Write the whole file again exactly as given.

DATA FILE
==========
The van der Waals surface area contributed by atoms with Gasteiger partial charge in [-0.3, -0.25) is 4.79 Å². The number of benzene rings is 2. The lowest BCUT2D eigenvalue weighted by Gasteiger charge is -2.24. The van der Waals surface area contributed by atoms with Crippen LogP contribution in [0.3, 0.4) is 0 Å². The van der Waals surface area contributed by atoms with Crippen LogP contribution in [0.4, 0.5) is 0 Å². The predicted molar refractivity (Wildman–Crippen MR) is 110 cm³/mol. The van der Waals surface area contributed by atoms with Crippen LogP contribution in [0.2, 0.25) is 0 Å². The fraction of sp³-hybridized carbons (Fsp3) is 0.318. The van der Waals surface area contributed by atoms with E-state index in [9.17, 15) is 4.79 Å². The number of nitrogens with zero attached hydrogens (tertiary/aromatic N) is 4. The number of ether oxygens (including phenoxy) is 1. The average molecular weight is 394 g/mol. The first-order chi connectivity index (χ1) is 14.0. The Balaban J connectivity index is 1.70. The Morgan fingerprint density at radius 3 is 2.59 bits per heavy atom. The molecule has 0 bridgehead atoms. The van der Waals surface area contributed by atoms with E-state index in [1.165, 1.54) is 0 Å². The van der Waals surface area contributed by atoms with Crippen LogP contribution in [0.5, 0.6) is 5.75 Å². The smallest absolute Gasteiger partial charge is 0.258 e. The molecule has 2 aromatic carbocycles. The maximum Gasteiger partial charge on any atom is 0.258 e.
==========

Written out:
The van der Waals surface area contributed by atoms with Gasteiger partial charge in [-0.3, -0.25) is 4.79 Å². The number of benzene rings is 2. The lowest BCUT2D eigenvalue weighted by Gasteiger charge is -2.24. The van der Waals surface area contributed by atoms with Crippen LogP contribution in [0.3, 0.4) is 0 Å². The van der Waals surface area contributed by atoms with Crippen LogP contribution in [0.4, 0.5) is 0 Å². The predicted molar refractivity (Wildman–Crippen MR) is 110 cm³/mol. The van der Waals surface area contributed by atoms with Crippen LogP contribution in [0.2, 0.25) is 0 Å². The fraction of sp³-hybridized carbons (Fsp3) is 0.318. The van der Waals surface area contributed by atoms with E-state index in [9.17, 15) is 4.79 Å². The number of nitrogens with zero attached hydrogens (tertiary/aromatic N) is 4. The number of ether oxygens (including phenoxy) is 1. The average molecular weight is 394 g/mol. The first-order chi connectivity index (χ1) is 14.0. The Balaban J connectivity index is 1.70. The Morgan fingerprint density at radius 3 is 2.59 bits per heavy atom. The molecule has 0 bridgehead atoms. The van der Waals surface area contributed by atoms with E-state index in [1.165, 1.54) is 0 Å². The van der Waals surface area contributed by atoms with Crippen LogP contribution in [0.5, 0.6) is 5.75 Å². The smallest absolute Gasteiger partial charge is 0.258 e. The molecule has 2 aromatic carbocycles. The maximum Gasteiger partial charge on any atom is 0.258 e.